Accounts payable(930)(551)
Accrued wages and related liabilities(5,896)(3,408)
Other accrued liabilities1,305 813 
Other long-term liabilities(261) 
Net cash (used in) provided by operating activities(7,267)2,090 
Cash flows from investing activities:
Purchase of property and equipment(754)(2,916)
Cash payments for business acquisitions, net of escrow(3,100)(2,968)
Escrow deposits (700)
Other(141)(188)
Net cash used in investing activities(3,995)(6,772)
Cash flows from financing activities:
Proceeds from revolver agreement39,000 23,500 
Payments on revolver agreement(21,000)(14,500)
Payments for deferred financing costs(1,394)(26)
Issuance of common stock upon the exercise of options218 138 
Net cash provided by financing activities16,824 9,112 
Net increase in cash 5,562 4,430 
Cash beginning of period43 402 
Cash end of period$5,605 $4,832 

See accompanying notes to condensed consolidated financial statements.

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THE PENNANT GROUP, INC.
CONDENSED CONSOLIDATED STATEMENTS OF CASH FLOWS - (Continued)
(unaudited, in thousands)
Three Months Ended March 31,
20212020
Supplemental disclosures of cash flow information:
Cash paid during the period for:
Interest$269 $483 
Income taxes$133 $ 
Lease liabilities$9,713 $8,092 
Right-of-use assets obtained in exchange for new operating lease obligations$1,678 $2,846 
Net non-cash adjustment to right-of-use assets and lease liabilities from lease modifications$ $233 
Non-cash investing activity:
Capital expenditures$250 $655 

See accompanying notes to condensed consolidated financial statements.























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THE PENNANT GROUP INC.
NOTES TO THE CONDENSED CONSOLIDATED FINANCIAL STATEMENTS
(In thousands, except per share data and operational senior living units)


1. DESCRIPTION OF BUSINESS
The Pennant Group, Inc. (herein referred to as “Pennant,” the “Company,” “it,” or “its”), is a holding company with no direct operating assets, employees or revenue. The Company, through its independent operating subsidiaries, provides healthcare services across the post-acute care continuum. As of March 31, 2021, the Company’s subsidiaries operated 80 home health, hospice and home care agencies and 54 senior living communities located in Arizona, California, Colorado, Idaho, Iowa, Montana, Nevada, Oklahoma, Oregon, Texas, Utah, Washington, Wisconsin and Wyoming.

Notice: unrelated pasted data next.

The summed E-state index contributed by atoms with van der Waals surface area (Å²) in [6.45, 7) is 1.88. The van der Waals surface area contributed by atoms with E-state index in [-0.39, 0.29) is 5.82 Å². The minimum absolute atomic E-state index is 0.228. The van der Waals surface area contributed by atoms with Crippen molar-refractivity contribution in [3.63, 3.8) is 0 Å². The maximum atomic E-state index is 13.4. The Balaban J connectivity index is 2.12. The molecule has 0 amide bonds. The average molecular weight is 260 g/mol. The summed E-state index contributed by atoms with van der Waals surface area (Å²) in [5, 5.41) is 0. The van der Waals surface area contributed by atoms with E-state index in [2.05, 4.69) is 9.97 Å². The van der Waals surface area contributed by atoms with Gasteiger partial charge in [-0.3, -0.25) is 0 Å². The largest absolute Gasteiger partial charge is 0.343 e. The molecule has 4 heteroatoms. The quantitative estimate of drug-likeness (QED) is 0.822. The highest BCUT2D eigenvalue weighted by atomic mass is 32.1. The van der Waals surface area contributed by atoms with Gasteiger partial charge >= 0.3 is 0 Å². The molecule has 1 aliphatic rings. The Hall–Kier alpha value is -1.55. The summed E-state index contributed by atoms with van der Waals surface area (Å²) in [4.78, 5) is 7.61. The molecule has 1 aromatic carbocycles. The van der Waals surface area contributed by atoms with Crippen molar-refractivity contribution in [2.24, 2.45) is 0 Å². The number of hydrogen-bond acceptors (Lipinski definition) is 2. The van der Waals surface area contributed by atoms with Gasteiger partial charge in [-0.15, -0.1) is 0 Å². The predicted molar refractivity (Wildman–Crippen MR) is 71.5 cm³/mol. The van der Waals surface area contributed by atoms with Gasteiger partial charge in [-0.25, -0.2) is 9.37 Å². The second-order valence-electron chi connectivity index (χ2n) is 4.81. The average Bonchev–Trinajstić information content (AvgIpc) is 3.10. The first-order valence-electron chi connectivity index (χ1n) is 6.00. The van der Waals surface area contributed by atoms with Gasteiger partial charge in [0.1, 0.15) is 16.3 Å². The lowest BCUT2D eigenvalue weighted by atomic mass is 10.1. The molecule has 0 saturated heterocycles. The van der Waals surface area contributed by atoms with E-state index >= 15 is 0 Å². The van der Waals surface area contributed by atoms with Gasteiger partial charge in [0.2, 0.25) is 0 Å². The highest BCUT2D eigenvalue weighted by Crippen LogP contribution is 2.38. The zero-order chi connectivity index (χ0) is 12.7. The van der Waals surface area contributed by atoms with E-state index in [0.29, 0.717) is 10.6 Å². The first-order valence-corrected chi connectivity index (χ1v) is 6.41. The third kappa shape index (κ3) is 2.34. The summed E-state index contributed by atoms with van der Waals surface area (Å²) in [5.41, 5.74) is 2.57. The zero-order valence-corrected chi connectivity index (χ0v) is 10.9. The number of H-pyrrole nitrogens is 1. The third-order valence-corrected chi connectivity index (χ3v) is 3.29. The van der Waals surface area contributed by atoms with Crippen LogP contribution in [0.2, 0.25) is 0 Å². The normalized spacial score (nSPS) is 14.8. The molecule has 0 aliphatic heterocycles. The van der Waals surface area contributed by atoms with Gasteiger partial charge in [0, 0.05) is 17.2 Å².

On October 1, 2019, The Ensign Group, Inc. (NASDAQ: ENSG) (“Ensign” or the “Parent”) completed the separation of Pennant (the “Spin-Off”). To accomplish the Spin-Off, Ensign contributed all of its home health and hospice and substantially all of its senior living businesses into Pennant. Each Ensign stockholder received a distribution of one share of Pennant’s common stock for every two shares of Ensign’s common stock, plus cash in lieu of fractional shares. The noncontrolling interest was converted into shares of Pennant at the established conversion ratio. As a result of the Spin-Off on October 1, 2019, Pennant began trading as an independent company on the NASDAQ under the symbol “PNTG.”
Certain of the Company’s subsidiaries, collectively referred to as the Service Center, provide accounting, payroll, human resources, information technology, legal, risk management, and other services to the operations through contractual relationships.
Each of the Company’s affiliated operations are operated by separate, independent subsidiaries that have their own management, employees and assets. References herein to the consolidated “Company” and “its” assets and activities is not meant to imply, nor should it be construed as meaning, that Pennant has direct operating assets, employees or revenue, or that any of the subsidiaries are operated by Pennant.

2. BASIS OF PRESENTATION AND SUMMARY OF SIGNIFICANT ACCOUNTING POLICIES